I ask the hon. Member to realise the position of those of us who come from the great northern areas which are decimated, one might say, by unemployment. Whatever the Lord Privy Seal does in the way of road making and bridges will be all very well in its way, but we shall be only touching the fringe of the problem unless we get new markets. Over and over again we have been told in this House and by the newspapers that foreign markets are closed to us partly by tariffs and partly because those countries are now manufacturing goods for themselves. Here is a market that is not closed to us. It is a country which is anxious to trade: it is an almost ideal market, if only we will look at it free from political prejudice. It is a country with 100,000,000 peasants, largely engaged in agriculture, a country starved of the very goods which could be produced in this country and the sale of which could be assisted by this Bill.

I, myself, have seen the peasants there ploughing with wooden ploughs—and this in the richest agricultural country in the world. It is a country which could supply us with raw materials which we need, and there are possibilities of trading which would go a long way towards solving the problem of unemployment in this country, which has become so top heavy industrially. What has stood in the way of that trade is the invincible determination of hon. Members opposite that, come what may, the workers' Gov- ernment in Russia shall not be allowed to succeed. That is what it boils down to. The Russian Government have over and over again offered to open negotiations with regard to the question of debts, but whenever there was a chance of those negotiations being successful the party opposite have taken jolly good care that political interference made it impossible. That is why I plead so desperately that we should use this Bill to the uttermost; it should not be put in swaddling clothes at its birth and prevented from growing by allowing the advisory committee to remain as it is.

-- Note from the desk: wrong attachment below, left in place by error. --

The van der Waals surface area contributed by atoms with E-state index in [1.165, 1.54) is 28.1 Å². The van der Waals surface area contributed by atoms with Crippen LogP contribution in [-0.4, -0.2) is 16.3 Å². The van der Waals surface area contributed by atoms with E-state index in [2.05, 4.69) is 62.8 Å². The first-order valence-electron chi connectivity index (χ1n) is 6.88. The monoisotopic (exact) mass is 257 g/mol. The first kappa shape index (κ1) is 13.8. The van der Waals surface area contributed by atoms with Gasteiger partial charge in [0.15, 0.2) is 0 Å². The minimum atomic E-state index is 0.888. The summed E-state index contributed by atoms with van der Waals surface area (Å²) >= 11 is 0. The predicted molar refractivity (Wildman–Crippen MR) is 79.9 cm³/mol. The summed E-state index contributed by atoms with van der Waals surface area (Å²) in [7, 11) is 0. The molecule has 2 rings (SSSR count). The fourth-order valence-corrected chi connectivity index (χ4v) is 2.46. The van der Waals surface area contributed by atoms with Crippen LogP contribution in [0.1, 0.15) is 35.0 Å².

Our hundreds of thousands of unemployed cannot afford to see the position left as it is. Future generations will be astonished at the utter foolishness of men who were so short-sighted that they could not see that here was a possibility of doing a trade which would remove many of the difficulties with which we are faced in our own country. The Russian Government of to-day is one of the most conservative Governments, in the best sense of the word, that there is in the world. I do not use "conservative" as indicating the somewhat irresponsible and adventurous gentlemen who are called Conservatives in this country. I use it to indicate a Government which has set out really to conserve and to develop the interests of the people whom it represents. This five years' plan, this rebuilding of a country, is one of the most fruitful ideas there is in the world to-day, in a world where everything is suffering from the chaos of individualism, is suffering from the muddle that capital has made, wherever we may look, whether in Germany or the United States or in any other country.


I think the hon. Member is going very far beyond the terms of this Bill.


I beg your pardon, Mr. Speaker, and I will come back to this point. The rebuilding of a country is going on, and there is a demand for the goods that we can make. Here is a Bill which can be used to finance trade with that country. It will make it possible, on the one side, for that country to be re-equipped, and on the other side it will help us to tide over the period of which the Lord Privy Seal has spoken, the terrible period of rationalisation. This Bill is the bridge which can be used to bring the solution of those two problems nearer. When first I saw this Bill I regarded it as a must hopeful thing for unemployment, and that is why I was so terribly disappointed on hearing the Secretary of the Overseas Trade Department say and in reading in the White Paper that very little change was to be made in the advisory committee. If it be not too late—and we are only at the Second Reading stage of the Bill—may I appeal to the hon. Member to take into further consideration both this White Paper and those words of his? May I appeal to him to make radical changes in the advisory committee; or, if he feels that the committee are quite the best collection of gentleman that can be produced, will he make it clear that at least the policy behind the committee shall be changed? It is only a change of policy which will make this Bill do what we want it to do, and that is to bring some hope to the thousands of unemployed men who the looking for this Government to provide work.

Question put, and agreed to.

Bill read a, Second time.

Bill committed to a Committee of the whole House for To-morrow.—[Mr. Gillett.]